In truth and good conscience, and as a voluntaryist, I cannot affirm that I am a citizen of the United States. Why so? I don’t want to give my sanction to the United States government. I do not wish to support it financially. I do not wish to participate in political elections. I object to the forced collection of taxes because taxes are a euphemism for stealing. I do not want to be responsible for any of the actions of the United States government. Is there not a link between the crimes of the United States government and the citizens who compose it, those who pay their taxes, those who vote in elections, and serve in its armed forces? This is not to say, however, that I do not want to be a vibrant participant in the voluntary sector of the community within which I live. Communities have always existed before governments, and there are many peaceful ways of providing for the demands of society in the absence of the State (private business activity, co-operative societies, religious supported institutions, and philanthropic efforts, to name just a few).
So what does it mean to be an American citizen? Is an American citizen a slave of his government? A slave is a person who is “the property of another,” a person who is “bound to absolute obedience.” The status of a slave is not a matter of choice. A slave has the major decisions of his or her life made by his or her owner. Must a citizen fight in wars declared by the American government? Must a citizen risk his or her life to defend it? Must a citizen kill those whom the government labels “enemies”? Must a citizen support the American government by paying its tax bill(s)? Is there any limit to the amount it may demand? Must a citizen be forced against his or her will to serve as a juror or as a witness in criminal or civil legal proceedings? And finally, must a citizen obey the government’s laws, many of which are inane, insane, or simply against his or her conscience? The government’s answers to these questions are obviously, “Yes,” though a person may choose to say “No,” and refuse to follow its orders. Ultimately, if enough of us speak out and say “No,” the government will lose its legitimacy.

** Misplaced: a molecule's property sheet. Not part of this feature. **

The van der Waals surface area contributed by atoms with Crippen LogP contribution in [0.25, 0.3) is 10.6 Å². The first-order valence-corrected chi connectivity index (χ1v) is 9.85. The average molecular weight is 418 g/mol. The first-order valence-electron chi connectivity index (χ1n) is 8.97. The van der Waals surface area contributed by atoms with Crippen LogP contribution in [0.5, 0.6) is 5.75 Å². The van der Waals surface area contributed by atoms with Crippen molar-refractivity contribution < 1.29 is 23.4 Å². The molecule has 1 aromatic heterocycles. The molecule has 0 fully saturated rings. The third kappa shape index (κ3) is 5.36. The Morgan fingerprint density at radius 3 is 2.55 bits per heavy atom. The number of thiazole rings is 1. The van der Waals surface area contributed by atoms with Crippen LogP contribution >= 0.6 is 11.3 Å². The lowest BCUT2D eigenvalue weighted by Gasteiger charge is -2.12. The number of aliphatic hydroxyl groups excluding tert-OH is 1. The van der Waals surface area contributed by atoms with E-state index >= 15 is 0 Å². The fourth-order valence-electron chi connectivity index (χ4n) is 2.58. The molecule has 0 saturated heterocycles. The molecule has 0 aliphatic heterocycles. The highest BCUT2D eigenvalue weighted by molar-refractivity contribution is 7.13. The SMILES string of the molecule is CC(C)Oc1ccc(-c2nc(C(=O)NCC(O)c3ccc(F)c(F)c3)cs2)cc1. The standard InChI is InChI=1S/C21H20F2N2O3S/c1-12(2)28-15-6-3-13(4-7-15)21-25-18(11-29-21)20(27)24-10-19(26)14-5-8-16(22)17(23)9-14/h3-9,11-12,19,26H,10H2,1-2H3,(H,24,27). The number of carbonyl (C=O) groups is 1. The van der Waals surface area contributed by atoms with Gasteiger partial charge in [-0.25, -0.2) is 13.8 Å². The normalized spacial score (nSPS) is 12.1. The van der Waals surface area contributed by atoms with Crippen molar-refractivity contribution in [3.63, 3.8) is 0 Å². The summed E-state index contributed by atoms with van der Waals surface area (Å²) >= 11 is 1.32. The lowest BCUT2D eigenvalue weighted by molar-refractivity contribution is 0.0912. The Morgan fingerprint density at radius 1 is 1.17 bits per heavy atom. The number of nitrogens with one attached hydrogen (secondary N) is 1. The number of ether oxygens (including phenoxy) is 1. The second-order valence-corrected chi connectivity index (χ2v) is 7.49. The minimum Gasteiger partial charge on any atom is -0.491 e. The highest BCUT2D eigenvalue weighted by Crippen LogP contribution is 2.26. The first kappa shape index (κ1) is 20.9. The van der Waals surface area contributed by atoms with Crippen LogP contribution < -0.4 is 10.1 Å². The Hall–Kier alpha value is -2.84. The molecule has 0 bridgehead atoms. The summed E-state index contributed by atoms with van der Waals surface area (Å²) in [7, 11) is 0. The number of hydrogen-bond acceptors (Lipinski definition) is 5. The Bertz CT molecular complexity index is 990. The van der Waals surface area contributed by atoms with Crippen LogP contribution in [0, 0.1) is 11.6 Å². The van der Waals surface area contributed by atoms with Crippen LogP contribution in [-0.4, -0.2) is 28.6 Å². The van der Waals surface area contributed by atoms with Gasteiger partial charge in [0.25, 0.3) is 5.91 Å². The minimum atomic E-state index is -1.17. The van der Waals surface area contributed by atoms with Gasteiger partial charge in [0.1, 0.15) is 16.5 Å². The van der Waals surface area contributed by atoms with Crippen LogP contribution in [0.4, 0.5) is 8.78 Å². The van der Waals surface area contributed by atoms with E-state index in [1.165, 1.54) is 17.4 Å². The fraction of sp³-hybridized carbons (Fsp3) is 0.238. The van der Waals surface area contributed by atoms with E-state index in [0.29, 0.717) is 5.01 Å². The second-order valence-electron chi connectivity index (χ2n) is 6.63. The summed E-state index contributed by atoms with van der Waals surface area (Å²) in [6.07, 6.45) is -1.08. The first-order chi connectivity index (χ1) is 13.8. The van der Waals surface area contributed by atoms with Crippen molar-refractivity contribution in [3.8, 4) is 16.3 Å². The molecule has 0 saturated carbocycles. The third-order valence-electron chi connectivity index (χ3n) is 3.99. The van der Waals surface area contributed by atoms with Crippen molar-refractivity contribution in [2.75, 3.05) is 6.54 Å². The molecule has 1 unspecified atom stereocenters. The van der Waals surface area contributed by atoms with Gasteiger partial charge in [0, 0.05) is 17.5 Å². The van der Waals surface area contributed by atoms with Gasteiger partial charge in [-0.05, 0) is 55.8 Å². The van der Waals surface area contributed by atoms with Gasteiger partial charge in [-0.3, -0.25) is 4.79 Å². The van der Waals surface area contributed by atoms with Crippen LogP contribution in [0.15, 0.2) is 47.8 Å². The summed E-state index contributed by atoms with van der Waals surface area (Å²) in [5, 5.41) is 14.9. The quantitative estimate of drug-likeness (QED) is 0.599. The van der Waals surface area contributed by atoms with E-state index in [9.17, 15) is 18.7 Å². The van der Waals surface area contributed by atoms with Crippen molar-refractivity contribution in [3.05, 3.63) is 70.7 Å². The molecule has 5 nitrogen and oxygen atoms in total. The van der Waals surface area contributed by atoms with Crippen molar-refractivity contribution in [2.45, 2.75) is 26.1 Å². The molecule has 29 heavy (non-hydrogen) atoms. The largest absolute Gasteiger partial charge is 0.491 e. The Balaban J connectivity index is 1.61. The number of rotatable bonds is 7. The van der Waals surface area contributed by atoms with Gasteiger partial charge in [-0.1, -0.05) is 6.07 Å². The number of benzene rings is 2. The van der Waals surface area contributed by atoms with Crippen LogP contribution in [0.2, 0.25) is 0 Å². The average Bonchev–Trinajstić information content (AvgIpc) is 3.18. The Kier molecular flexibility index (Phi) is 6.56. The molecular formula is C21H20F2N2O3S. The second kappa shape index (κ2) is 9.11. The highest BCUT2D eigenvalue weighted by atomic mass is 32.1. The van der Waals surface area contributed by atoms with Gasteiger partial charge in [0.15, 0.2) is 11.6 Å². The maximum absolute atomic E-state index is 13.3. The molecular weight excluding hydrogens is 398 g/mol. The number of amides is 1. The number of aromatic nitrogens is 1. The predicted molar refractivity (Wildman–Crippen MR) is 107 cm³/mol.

The American government can call me anything it wants, but that does not make it so. It can label me an American citizen, but it forgets that I have a say in the matter. In my own mind and in my own person I refuse to be subservient and accept its jurisdiction over me. That is why I am not an American citizen.
“If This Be Treason, Make the Most of It!” The Voluntaryist, Issue 30, February 1988.
“The Exit Option,” The Voluntaryist, Issue 37, April 1989.
“Conflicts of Allegiance,” The Voluntaryist, Issue 37, April 1989.
“Man Without a Country,” The Voluntaryist, Issue 49, April 1991.
“Citizenship Papers,” by Clark Hanjian, The Voluntaryist, Issue 49, April 1991.
“Patriotism or Voluntaryism? – ‘Anywhere So Long As There Be Freedom’,” The Voluntaryist, Issue 66. February 1994.
“Why I Refuse to Be Numbered,” The Voluntaryist, Issue 116, 1st Quarter 2003.
“The Territorial Imperative: Rationale for Conquest,” The Voluntaryist, Issue 133, 2nd Quarter 2007.
“Slavery and National ID” in NATIONAL IDENTIFICATION SYSTEMS (2004).